continually reproaching them as slaves submitting to a tyranny which it was their duty to oppose, without stirring up a general spirit of resistance to the constituted authorities, and of disobedience to the laws. It would not be the part of a wise legislator, or of a just and humane man, to enact severe laws against actual crime, without taking measures to destroy the causes to which, in a great degree, they were to be ascribed.
On the second reading of the bill (July 4), lord Durham having objected to the clauses which regarded public meetings, Earl Grey declared his dissent from him to be absolute, that if he could not have proposed the renewal of this bill with these clauses, he would not have proposed it at all. Without them the bill would be ineffectual, impolitic, and cruel; it would punish the miserable victims of delusion, and let those escape scotfree, who, from whatever motive, had of late years, supplied to Ireland the fuel of agitation and disturbance.-On the same occasion, the lord Chancellor expressed himself in equally strong terms, that the bill was absolutely necessary, and that the clauses in question were as necessary as any others. Finding himself compelled to admit, he said, that there was actual violence requiring to be suppressed, he had to ask himself, whether, being thus bound to suspend public rights as regarded predial outrages and popular commotions, he was entitled, in justice to those who called for protection, and consistently with the nature of the measure itself, to draw a distinction between disturbances in the country and dangerous meetings in towns?
Whether he would bear with the whole weight of his loins on the peasant, but not lay even his little finger on those who, year after year, foolishly and mischievously continued to agitate an already settled question? When he saw that the conduct of these persons had a tendency to increase excitement, to nourish, propagate, and generalize the flame of local agitation, could he stop short without seeking a remedy for this evil? Must he not address his attention to the cause of excitement as well as to the parties excited? The clauses regarding public meetings no doubt were a suspension of rights; but so were all the other clauses of the bill, to which no objection was made even by lord Durham. To give power to prevent or to disperse public meetings, was no greater infraction of the constitutional rights of the people, than to enact, as the bill did enact, that no man should cross his threshold after sunset, or go about his business according to his own convenience, even though he was breaking no law. If he suspended one species of right, he felt it was equally necessary to suspend the other. The earl of Wicklow, having expressed his gratification at hearing the opinions of the prime minister, and of the lord chancellor, that this bill ought not to pass, unless it contained the clauses for the better regulation of public meetings, lord Brougham added, that originally he had wished that the public meeting clauses, as well as those respecting courtsmartial, should be omitted; but when he found the facts to be such as they appeared to be in the papers read by earl Grey on introducing the bill, he had formed the opinion which he had just expressed.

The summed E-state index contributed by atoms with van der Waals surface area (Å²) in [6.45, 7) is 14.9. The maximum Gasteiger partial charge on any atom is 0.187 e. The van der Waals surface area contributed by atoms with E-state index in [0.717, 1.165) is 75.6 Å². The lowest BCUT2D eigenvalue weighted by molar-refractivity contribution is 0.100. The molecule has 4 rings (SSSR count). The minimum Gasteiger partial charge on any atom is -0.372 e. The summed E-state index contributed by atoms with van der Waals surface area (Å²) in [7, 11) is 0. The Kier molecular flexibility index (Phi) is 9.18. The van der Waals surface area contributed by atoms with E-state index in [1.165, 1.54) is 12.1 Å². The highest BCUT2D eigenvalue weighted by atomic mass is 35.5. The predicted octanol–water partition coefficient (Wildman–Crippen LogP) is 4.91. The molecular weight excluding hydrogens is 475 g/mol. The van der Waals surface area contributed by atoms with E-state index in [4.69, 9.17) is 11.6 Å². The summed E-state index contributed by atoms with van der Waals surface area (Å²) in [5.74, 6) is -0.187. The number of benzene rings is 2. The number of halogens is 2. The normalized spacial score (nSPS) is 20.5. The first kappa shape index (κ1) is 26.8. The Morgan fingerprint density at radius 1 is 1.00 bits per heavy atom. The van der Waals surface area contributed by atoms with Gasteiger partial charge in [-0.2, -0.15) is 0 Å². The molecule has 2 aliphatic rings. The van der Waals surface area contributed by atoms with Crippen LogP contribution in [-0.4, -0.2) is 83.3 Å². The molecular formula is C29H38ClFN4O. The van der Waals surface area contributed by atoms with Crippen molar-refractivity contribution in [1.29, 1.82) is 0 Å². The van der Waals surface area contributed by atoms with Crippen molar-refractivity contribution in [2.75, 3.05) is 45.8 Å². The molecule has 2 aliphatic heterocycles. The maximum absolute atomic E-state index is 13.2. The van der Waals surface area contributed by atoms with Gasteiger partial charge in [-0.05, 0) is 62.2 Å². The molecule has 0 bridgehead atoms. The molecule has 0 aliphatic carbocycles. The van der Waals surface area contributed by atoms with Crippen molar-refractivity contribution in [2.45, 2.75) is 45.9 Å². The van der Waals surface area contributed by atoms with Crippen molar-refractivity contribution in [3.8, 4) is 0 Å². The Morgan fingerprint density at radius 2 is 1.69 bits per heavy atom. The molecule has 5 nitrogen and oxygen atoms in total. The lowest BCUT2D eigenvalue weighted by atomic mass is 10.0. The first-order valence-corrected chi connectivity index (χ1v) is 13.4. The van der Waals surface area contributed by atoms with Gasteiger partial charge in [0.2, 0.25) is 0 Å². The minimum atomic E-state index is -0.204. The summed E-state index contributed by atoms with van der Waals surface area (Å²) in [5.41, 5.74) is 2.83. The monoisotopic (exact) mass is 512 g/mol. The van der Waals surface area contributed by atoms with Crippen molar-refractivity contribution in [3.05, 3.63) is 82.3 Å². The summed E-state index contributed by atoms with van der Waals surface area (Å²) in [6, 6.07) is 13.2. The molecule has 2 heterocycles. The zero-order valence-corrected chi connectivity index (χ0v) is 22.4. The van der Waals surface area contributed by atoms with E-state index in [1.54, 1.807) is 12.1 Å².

The bill was read a second time in the house of Lords without any serious opposition, and the committee was fixed for the 7th of July; but, in the meantime, disclosures were made in the house of Commons, which stopped its progress in its present shape, and overturned the minister who had proposed it. Mr. Littleton, the Irish secretary, instead of meeting O'Connell with bold defiance, as Mr. Stanley had done when he filled the same office, had betaken himself to the unhappy course of negotiating with him, soothing him, and even intrusting him with the views and determinations of the cabinet. He committed the still greater error of doing all this without the knowledge of his superior, the head of the government. It was certain that the opposition, which the agitator and his party had given to the tithe bill, would only assume a more virulent and determined character, when the interests of their own political importance came to be more directly concerned by any proposed renewal of the coercion act. O'Connell, in fact, had already declared open war, so soon as the intention of continuing the provisions of that measure was announced. A vacancy having occurred in the representation of the county of Wexford, O'Connell addressed a letter to the electors, on the 18th of June, calling upon them to return a repealer. He commenced thus :-" an audacious and imbecile ministry threaten to renew the act which annihilates constitutional rights in Ireland. The base and atrocious whig faction dare to threaten Ireland with slavery. Under the pretext of crimes which we hate more than they do, they would deprive Irishmen of that freedom which our